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According to the financial company Bloomberg, the best place to be during the COVID-19 pandemic is New Zealand, and the worst place is Mexico (2020). 

I have always felt proud of being mexican: proud of our solidarity, proud of our fun and passionate sense of humor that helps bring relief through difficult times.

But today, my heart aches.

In the midst of this economic, health and social crisis, my heart aches. We are living through an unimaginable crisis, in which being a child in Mexico means having their rights violated each day. Their right to education and their right to living a life free of violence is violated every day. 

We don’t know when children will return to school. Public school is being taught through television channels, and teachers do wonders via Whatsapp and Facebook groups, asking parents for support. However, these efforts are not enough. 

The panorama sounds terrifying – well, it is.

I’ve worked at Formando Emprendedores ABP for over 16 years, a non-profit organization that seeks to create a change in my country throughout education. I’ve been a witness of how education acts as the transformative tool the world needs for improving quality of life.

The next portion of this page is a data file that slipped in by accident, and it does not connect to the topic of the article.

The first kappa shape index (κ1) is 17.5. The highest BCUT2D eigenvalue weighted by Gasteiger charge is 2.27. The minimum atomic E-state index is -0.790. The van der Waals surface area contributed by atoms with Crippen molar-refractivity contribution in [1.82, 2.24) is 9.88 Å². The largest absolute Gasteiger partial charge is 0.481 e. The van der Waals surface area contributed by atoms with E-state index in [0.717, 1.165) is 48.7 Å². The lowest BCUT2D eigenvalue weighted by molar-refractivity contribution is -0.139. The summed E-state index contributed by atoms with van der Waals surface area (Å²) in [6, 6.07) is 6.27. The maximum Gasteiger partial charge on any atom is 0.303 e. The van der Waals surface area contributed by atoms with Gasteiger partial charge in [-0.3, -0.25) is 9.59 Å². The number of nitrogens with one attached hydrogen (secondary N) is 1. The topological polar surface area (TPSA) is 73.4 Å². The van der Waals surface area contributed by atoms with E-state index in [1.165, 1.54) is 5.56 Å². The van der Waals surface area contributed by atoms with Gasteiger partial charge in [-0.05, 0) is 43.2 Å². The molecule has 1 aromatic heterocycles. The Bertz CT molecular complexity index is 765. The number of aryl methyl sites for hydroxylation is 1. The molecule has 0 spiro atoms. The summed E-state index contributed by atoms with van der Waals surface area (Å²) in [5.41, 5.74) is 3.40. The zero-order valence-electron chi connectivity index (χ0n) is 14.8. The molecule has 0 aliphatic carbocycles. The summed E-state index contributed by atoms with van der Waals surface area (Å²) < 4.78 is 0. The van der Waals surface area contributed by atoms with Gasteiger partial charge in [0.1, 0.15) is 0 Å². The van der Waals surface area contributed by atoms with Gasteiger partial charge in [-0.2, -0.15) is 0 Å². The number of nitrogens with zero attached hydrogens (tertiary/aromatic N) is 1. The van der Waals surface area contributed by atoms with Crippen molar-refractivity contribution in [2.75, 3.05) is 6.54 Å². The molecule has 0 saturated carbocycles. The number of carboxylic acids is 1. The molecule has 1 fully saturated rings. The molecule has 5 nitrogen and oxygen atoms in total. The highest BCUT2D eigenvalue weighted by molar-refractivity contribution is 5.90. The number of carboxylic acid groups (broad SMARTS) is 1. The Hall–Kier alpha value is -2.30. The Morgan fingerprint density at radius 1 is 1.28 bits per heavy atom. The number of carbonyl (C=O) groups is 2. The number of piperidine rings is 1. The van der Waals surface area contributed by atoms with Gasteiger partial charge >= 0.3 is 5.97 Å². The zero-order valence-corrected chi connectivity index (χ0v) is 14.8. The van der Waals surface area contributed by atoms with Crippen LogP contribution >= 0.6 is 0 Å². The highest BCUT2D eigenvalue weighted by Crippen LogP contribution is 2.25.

And we are still here, looking for the light at the end of the tunnel. Educating boys and girls to become participative citizens and social entrepreneurs.

This 2020 we were able to teach our programs via Zoom and Google Meet, with the help of volunteers. We shared over 20 free downloadable didactic activities through our internet page, and over 8,000 people solicited this material. We created fun interactive games that teach children their rights.

And now, we are almost ready to launch the Pequeños Ciudadanos educational virtual platform. Through this platform we will continue to educate boys and girls, with the support of their parents and teachers. We offer virtual programs, online activities and interactive games. The Pequeños Ciudadanos virtual platform opens horizons so that there are no barriers when it comes to civic education.

Since 2016, when I returned from the Stanford Executive Program, I have been working to make the Pequeños Ciudadanos educational virtual platform come true. Thanks to new technologies, the support of many people, and most importantly, donations, I am happy to announce we are almost ready to launch. However, we still need financial support to achieve this project, which costs $100,000 US dollars.

We are still looking for resources to help us achieve the goal. We have managed to raise $38,000 US dollars but still need to raise $62,000 US dollars.

I invite you to join our initiative. Donate here.

Alejandra Hinojosa:  She is the Executive Director of Formando Emprendedores ABP, an organization that educates girls, boys and young adults to become participative citizens and social entrepreneurs. She also leads the organization Lideres Ciudadanos, which promotes Culture of Lawfulness.   

Alejandra defines herself as passionate and idealistic. For 16 years, she has supported social development by creating and implementing educative programs for boys, girls, and young adults.